The self:

It was on my way home from my child's kindergarten that I heard them. Through the thickness of no tears, I heard church bells.

My son, he had forgotten his gloves. No, he is four. I had forgotten. I had to turn back.

After placing him in the car, I turned around and went back up for the gloves. I walked every step as if in a fog, a haze. The drunken haze of those who do not sleep. The drunken haze of those who overeat while they grieve over life.


Four minutes later I floated back down to the car. After having made overfriendly overtures to the people who care for my son. All day long. I am grateful. I observed myself presenting nearly hysterical levels of 'see how well I function and how normal I am?'.

That's when I heard them.

The church bells.

And I wondered why. Why now? Church bells at this time of day?

And then I realized. A funeral. Someone is mourning and someone is in pain and someone is, yes, someone IS crying. Expected, accepted, and acceptable tears that do not have to remain hidden. Unlike mine, my tears. So hidden that they are out of reach, no matter how hard I stretch, reach and grab for them. Unacceptable! Hidden.

And that is how I came to hide. At funerals. Funerals of people I did not know. All kinds. All kinds of churches and all kinds of people. Just so that I could claim a few tears. No one would notice. Just another mourner. Just another soul full of tears to be released. To be expected. Accepted. Acceptable. Poor soul.


The others:

Heather knew of no one else she could call. Her father had few friends left at his age. A neighbour and a home care nurse. A distant cousin and nephew and herself. That would be it. That would be all.

They would be all. They would be all the grief he had left behind. They would gather together and be polite and eat small sandwiches and drink too strong coffee. Black. And probably not even mention the man she had known all her life as Father.

And so it came as a shock that he had a secret life. And it was a life that was younger than her.

Who was she? The woman on the very last pew. Crying. Another daughter? Why had she not known?

Why had this woman been hidden? Was it out of fear? Anger? Shame? How should she reach out to this poor soul who was sitting at the back of the church crying? Such real and deep tears. Her love for Father must have been great. How could he have stolen from her this one chance at having a sibling? How could he have kept her hidden?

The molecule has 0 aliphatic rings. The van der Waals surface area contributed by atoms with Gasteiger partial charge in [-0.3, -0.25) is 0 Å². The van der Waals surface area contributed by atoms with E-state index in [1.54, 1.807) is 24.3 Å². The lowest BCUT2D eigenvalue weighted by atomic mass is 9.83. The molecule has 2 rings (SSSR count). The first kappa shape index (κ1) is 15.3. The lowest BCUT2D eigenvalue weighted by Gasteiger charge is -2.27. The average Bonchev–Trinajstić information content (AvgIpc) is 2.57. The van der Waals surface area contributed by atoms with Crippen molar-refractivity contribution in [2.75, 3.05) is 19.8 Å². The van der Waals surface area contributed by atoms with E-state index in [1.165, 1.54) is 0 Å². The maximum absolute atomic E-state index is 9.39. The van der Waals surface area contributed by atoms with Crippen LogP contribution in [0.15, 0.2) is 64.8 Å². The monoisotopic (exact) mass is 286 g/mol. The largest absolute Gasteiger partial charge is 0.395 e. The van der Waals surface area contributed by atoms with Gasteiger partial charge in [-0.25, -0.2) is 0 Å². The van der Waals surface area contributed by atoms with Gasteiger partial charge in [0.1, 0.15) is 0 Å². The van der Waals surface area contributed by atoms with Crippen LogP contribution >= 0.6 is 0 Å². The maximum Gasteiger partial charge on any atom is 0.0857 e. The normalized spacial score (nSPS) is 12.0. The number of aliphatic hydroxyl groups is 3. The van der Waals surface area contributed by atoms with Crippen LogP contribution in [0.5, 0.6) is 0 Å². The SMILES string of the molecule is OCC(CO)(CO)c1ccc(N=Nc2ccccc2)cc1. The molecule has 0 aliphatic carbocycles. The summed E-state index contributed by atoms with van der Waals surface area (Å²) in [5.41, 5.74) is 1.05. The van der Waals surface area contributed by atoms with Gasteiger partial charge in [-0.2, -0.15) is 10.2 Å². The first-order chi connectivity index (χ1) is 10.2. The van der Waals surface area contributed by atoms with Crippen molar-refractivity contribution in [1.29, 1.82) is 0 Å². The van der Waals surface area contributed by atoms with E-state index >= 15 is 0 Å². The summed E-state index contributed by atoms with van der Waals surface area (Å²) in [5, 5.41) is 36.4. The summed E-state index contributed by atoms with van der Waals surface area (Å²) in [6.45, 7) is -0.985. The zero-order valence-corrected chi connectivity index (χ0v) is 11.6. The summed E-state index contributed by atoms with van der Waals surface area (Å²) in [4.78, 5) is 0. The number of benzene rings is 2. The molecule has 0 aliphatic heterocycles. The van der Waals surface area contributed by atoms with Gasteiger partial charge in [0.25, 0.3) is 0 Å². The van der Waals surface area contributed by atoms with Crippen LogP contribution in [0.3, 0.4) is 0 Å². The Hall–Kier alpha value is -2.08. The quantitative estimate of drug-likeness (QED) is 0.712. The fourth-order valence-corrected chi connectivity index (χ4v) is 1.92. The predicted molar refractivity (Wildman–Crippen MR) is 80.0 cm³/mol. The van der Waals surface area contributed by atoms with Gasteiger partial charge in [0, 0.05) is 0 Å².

Martin was in a state of shock. His wife was gone. Drunk driver.

He was numb. He felt nothing and this scared him. It scared him more than the thought of being left completely alone. Completely alone to care for their 5 month old child. Lately Kate had seemed so distant. He had noticed the change right after Zachary was born. As if she were keeping a secret from him. He did not know how to reach her. He figured it was a 'new mother' thing or symptom. Something he would not be able to understand and should not even ponder to ask about. He would only make it worse.

But not this worse. She was gone. Walked over the street to borrow a pump. And never returned. Hit by a car. Volvo. White. Drunk driver. Dead.

And Zachary to grow up knowing even less of his mother than his father did.

So who was this woman at the back of the church who seemed to know more than he would ever be allowed to know? She was crying - it must be due to having the truth die. Some hidden truth and this woman. At the back of the church. She looked nowhere near familiar and yet the sense of grief and tiredness that she released overwhelmed him with what felt like his own skin. Like home.

Was she a friend? A lover, sitting here in pain.

His pain?


The scum bucket is dead. My husband the sleaze is dead.

He was drunk - as always - and driving his damn Swedish made car and he slammed into a brick wall after bouncing off of a woman.

The two-timing scum bucket is dead and yet I cannot stop crying. And I do not know why.

One of his many lovers is at the back of the church, crying. I almost feel the need to comfort her slutty self.

Maybe she knew some truth about him that I did not? Maybe he kept the good sides of himself hidden? The sides I once knew. And maybe he shared them with her? Maybe? Maybe I missed out and it was all good and yet hidden under ounces and litres of alcohol.

He was good once. Once he was good.

But he is gone now.

There. It's time. The church bells.

Goodbye Harry. I am to follow you out now.

Church bells.

I must not forget my gloves.


words: Cathrine Lødøen, Norway (snapshots)
photo: Boris Brockmann, Germany


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